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Putting COVID-19 in perspective

India has quickly risen to one of the nations most severely affected by the COVID-19 pandemic. However, given the consistently mixed messages from both the media and politicians alike regarding the true scale of the issues India faces, it is worth putting COVID-19 into perspective. Such are the aims of a recent article reported by the Observer Research Foundation (ORF), which has set the death toll of COVID-19 in India in the context of the numerous other diseases blighting the country.

waving colorful national flag of india on a gray background with text coronavirus covid-19 . concept.. COVID-19 cases in India illustration. Indian COVID-19 cases concept. Cases of COVID-19 crisis in India concept. Image credit: luzitanija / 123rf
Image credit: luzitanija / 123rf

Since the onset of the pandemic, global speculation with regards to the status of the virus in India has been bleak. As the ORF states, India is known as “the ‘cardiac capital’ and the ‘diabetes capital’ of the world, India was considered a fertile breeding ground for the pandemic. The Indian population was seemingly more susceptible to the impact of the Novel Coronavirus [which causes the disease COVID-19], due to a high number of people suffering from lung diseases, heart diseases, diabetes, and malnutrition-related conditions, amongst many other ailments.”

Indeed even experts within India were suggesting grim tidings moving forwards. Dr Jayaprakash Muliyil, former principal of the Christian Medical College in Vellore and chairman of the Scientific Advisory Committee of the National Institute of Epidemiology discussed the matter in a 37-minute interview with Karan Thapar for The Wire. During the interview, taking place in late June, he speculated that “India could see a total of 200,000 cases a day by August.” He went on to agree that a forecast made by Ramanan Laxminarayan, the director of the Washington-based Center for Disease Dynamics, that India could have 200 million cases by September is likely to be accurate.

Such vast numbers have yet to come to fruition, yet daily increases in cases remain high. Mixed messages have been a consistent trend among the backdrop of the pandemic. While scientists and public health figures have delivered severe warnings, the Centre continued to claim that community transmission — the state under which the spread of the virus has gone unchecked within communities to the point that contact tracing is no longer possible — was still not occurring in India. This denial of community transmission continued even following the announcement of a million cases within the country.

The ORF notes this, citing fears of densely populated areas fuelling the spread of COVID-19: “Adding to this fear was that the only known preventive measure for the  spread of the coronavirus—the practice of physical distancing—was an almost impossible feat for India, considering that on an average every sixth Indian lives in slums with high population densities, poor environmental sanitation and overcrowded medical infrastructure.”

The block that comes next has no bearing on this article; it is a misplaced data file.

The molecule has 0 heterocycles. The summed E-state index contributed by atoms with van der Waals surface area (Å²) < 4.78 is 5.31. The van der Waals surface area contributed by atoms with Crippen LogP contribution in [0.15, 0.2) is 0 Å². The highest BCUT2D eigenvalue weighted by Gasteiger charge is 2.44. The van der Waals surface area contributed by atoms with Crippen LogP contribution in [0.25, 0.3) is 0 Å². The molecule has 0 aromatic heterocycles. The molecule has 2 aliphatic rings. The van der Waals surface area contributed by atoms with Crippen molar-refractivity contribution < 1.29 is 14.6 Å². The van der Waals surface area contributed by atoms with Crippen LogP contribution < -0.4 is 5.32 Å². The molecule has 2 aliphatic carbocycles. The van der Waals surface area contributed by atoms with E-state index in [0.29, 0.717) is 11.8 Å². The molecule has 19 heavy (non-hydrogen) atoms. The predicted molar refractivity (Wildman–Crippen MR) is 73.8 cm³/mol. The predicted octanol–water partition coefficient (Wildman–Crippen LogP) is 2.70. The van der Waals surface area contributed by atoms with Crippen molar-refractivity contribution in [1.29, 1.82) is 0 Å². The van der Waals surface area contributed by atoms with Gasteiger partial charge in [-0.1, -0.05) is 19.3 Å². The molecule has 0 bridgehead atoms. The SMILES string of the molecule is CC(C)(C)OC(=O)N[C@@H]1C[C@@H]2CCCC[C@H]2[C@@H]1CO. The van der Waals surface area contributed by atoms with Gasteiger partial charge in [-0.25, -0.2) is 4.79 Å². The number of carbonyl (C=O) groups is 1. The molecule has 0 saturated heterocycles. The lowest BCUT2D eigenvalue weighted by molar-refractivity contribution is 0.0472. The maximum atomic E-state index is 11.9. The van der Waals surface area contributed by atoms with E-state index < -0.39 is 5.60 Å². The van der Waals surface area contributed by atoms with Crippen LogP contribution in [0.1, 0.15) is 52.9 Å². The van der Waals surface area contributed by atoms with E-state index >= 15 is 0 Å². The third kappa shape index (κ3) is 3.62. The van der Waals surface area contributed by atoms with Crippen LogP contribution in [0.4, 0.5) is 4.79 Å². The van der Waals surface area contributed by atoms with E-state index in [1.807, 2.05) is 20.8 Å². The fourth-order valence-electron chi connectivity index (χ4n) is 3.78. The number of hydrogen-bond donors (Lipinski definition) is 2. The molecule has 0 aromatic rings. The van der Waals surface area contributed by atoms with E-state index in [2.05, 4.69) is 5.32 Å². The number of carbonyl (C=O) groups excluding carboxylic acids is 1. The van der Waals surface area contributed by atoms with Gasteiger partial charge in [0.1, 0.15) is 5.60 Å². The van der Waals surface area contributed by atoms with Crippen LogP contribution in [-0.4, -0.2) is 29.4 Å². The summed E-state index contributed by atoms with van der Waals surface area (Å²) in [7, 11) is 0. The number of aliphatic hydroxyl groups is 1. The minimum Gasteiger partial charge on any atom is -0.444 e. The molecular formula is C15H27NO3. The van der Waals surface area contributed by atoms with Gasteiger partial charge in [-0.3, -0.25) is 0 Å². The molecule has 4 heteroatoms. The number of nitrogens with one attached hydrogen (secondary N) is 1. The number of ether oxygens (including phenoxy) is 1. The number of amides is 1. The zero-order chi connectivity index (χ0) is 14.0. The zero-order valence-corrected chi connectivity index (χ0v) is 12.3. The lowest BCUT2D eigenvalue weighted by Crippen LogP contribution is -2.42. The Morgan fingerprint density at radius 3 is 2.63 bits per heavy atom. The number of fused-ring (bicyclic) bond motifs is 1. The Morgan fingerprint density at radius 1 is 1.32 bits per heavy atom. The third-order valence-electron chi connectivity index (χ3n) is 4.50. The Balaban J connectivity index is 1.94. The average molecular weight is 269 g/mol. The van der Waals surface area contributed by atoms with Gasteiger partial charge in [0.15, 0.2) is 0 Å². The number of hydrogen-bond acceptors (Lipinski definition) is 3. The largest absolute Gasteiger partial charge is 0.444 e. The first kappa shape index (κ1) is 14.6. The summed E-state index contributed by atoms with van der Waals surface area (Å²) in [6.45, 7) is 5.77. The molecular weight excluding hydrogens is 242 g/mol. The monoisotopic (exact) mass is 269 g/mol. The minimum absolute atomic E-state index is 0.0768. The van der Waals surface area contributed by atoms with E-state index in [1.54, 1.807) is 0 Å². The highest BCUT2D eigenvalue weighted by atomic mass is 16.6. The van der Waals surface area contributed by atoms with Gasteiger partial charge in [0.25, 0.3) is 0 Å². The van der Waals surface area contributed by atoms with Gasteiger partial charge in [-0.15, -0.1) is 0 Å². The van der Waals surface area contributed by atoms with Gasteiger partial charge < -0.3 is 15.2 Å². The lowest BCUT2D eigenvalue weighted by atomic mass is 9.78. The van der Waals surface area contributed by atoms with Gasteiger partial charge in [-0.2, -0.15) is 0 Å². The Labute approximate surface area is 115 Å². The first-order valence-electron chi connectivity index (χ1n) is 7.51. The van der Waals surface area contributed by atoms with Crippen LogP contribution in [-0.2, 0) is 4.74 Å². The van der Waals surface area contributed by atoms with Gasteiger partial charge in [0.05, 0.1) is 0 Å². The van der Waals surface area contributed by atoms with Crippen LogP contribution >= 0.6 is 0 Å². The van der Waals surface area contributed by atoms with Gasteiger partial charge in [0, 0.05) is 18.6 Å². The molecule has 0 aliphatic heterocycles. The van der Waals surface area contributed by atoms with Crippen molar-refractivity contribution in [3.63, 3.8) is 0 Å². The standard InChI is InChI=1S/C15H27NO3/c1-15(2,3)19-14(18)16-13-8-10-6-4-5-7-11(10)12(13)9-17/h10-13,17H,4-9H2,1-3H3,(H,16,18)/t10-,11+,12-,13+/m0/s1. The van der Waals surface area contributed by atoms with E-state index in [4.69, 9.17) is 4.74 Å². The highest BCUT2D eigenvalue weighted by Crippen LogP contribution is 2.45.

Some areas have proven this theory wrong. Dharavi, famed for being the setting of the international hit film and Academy Award-winner Slumdog Millionaire, is, by all rights, a perfect breeding ground for COVID-19 to spread. Population density is at an extremely high level, with single-room shacks comprising a large proportion of the housing in the area. However, through grassroots efforts and in-depth contact tracing and isolation procedures, the area went from one of the worst affected districts, to one showing significant reductions in case numbers. 

The ORF article, while still stressing COVID-19 as a significant health concern, has attempted to place the disease in the context of diseases that claim the lives of many people in India every year, often significantly more than the current death toll of COVID-19. Even comparisons to other epidemics and pandemics underscore the relative low mortality rate of COVID. For example, the mortality rate for Middle Eastern respiratory syndrome (MERS) was around 34 percent. The rate was 9.7 percent for severe acute respiratory syndrome (SARS); 2.5 percent for Spanish flu, 1918; and 1.3 percent for H1N1 2009/10 (swine flu).

Despite the host of noncommunicable conditions such as heart disease, diabetes and obesity that are both prevalent among the Indian population, and key risks for comorbidity-related deaths due to COVID-19 — India still has a relatively low mortality rate.

The ORF notes that “[diarrhoea], one of the most prevalent communicable diseases, causes 1,422 deaths every day, whereas ischemic heart diseases and chronic respiratory diseases, such as asthma, together cause a shocking 6540 deaths on a daily basis.”

Compared to some of the most recent daily death counts for COVID-19, now exceeding 1,000 daily, these are substantial. However, greater problems do not mean that COVID-19 deaths are negligible. Deaths are rising, and the problem must be addressed, or else India faces another addition to its already formidable list of health concerns. The ORF summarises that despite the potential for a more optimistic outlook, this is not a call for complacency

“While these trends display a more optimistic scenario than many predicted, India must remain vigilant. The high burden of communicable diseases and malnutrition, and the relatively high child and maternal mortality rate – all of which will be amplified and exacerbated by COVID-19—coupled with an inadequate health system in India, pose a serious threat to the future of the country, which may lead to long-lasting shocks to the overall health of its people.”


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